January 3, 2012
Brian D. Monistere, P.E.
Professional Safety Services
Post Office Box 321029
Flowood, MS 39232
Dear Mr. Monistere:
Thank you for your March 18, 2011, letter to the Occupational Safety and Health Administration (OSHA), Directorate of Standards and Guidance. Since it involves construction issues, it has been forwarded to the Directorate of Construction for response.
In your letter, you asked if employees stand on the top step of a trestle ladder, does it constitute a violation of 29 CFR 1926.1053(b)(13) which states that "the top step of a stepladder shall not be used as a step."
For your information, OSHA defines a trestle ladder as "a self supporting ladder, adjustable length, consisting of a trestle ladder base and a vertically adjustable extension, with a suitable means of locking the ladders together."
Your letter raises two questions for which the answers are below.
Question 1: When a trestle ladder is used as a stepladder does 29 CFR 1926.1053(b)(13) apply?
Answer: Yes. If a trestle ladder can be used such that when configured, its vertically extended section does not extend at least "two rungs beyond the center section of the ladder", then OSHA would consider its use the same as a stepladder.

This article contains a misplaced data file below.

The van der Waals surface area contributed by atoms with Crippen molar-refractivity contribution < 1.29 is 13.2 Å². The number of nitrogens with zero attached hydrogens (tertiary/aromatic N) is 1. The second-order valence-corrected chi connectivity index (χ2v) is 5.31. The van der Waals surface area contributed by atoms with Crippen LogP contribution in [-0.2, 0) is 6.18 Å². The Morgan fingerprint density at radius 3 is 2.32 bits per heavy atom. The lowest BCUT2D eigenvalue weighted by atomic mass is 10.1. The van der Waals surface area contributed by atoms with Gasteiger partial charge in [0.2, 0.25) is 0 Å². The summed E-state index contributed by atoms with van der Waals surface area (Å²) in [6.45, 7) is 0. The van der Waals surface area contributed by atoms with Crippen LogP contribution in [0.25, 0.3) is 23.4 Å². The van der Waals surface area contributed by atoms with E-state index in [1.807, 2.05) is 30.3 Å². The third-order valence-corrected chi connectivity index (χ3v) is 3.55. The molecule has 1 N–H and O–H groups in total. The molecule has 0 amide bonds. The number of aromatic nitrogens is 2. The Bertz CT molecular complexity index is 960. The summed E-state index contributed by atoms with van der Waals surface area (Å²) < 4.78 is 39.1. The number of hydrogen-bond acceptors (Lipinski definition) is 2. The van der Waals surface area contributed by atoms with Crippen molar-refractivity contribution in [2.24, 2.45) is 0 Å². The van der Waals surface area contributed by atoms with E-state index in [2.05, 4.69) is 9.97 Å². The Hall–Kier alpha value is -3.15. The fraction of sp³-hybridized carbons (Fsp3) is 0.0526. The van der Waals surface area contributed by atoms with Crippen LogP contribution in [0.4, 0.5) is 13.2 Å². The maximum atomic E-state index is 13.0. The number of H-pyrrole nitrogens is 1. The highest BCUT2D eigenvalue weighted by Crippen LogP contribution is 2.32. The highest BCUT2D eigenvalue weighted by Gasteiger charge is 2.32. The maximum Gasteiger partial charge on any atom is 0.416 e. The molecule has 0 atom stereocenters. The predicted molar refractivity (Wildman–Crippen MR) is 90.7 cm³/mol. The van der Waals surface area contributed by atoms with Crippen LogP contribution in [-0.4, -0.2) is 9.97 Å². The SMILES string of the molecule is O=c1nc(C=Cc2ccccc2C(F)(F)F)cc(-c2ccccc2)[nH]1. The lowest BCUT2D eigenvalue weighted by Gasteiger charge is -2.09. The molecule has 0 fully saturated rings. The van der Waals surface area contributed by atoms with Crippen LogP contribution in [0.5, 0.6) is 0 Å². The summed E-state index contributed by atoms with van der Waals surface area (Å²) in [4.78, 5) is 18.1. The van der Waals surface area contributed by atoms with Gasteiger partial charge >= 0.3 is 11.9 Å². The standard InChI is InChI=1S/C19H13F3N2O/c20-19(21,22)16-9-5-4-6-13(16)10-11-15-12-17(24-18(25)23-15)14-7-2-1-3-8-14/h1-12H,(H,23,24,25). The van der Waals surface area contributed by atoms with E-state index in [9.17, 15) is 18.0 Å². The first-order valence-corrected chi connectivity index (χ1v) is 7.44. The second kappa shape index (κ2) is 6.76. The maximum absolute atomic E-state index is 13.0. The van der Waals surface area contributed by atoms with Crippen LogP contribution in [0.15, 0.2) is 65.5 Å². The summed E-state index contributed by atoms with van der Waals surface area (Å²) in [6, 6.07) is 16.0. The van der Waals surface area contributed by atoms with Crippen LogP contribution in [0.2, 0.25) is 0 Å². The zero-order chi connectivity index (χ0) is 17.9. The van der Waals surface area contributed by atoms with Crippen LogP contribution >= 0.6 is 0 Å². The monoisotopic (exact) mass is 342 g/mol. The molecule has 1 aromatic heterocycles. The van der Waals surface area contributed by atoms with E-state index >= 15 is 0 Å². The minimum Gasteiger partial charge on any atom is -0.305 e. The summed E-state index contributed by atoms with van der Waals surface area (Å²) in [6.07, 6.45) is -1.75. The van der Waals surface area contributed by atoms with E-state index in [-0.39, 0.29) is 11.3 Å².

Question 2: When a trestle ladder is used with its trestle extended "such that two rungs are beyond the center section of the ladder "does 29 CFR 1926.1053(b)(13) apply?
Answer: No. If the vertical extension is extended "two rungs beyond the center section of the ladder" required by the manufacturer, then the ladder would fall out of the category of a stepladder, thus the standard, 29 CFR 1926.1053 (b)(13), would not apply.
In addition, the use of a trestle ladder must comply with the general "Use" section under 1926.1053(b) and "Training Requirements" section under 1926.1060. OSHA also recommends that the employer review the American National Standard Institute (ANSI) standards which address extension trestle ladders such as:
- ANSI A14.1 (Portable Wood Ladders)
- ANSI A14.2 (Portable Metal Ladders)
- ANSI A14.5 (Portable Reinforced Plastic Ladders)
Thank you for your interest in occupational safety and health. We hope you find this information helpful. OSHA requirements are set by statute, standards, and regulations. Our letters explain these requirements and how they apply to particular circumstances, but they cannot create additional employer obligations. This letter constitutes OSHA's interpretation of the requirements discussed. Note that our enforcement guidance may be affected by changes to OSHA rules. Also, from time to time we update our guidance in response to new information. To keep apprised of such developments and to view all OSHA's standards, you can consult OSHA's website at http://www.osha.gov. If you have any further questions, please feel free to contact the Directorate of Construction at (202) 693-2020.
James G. Maddux, Director
Directorate of Construction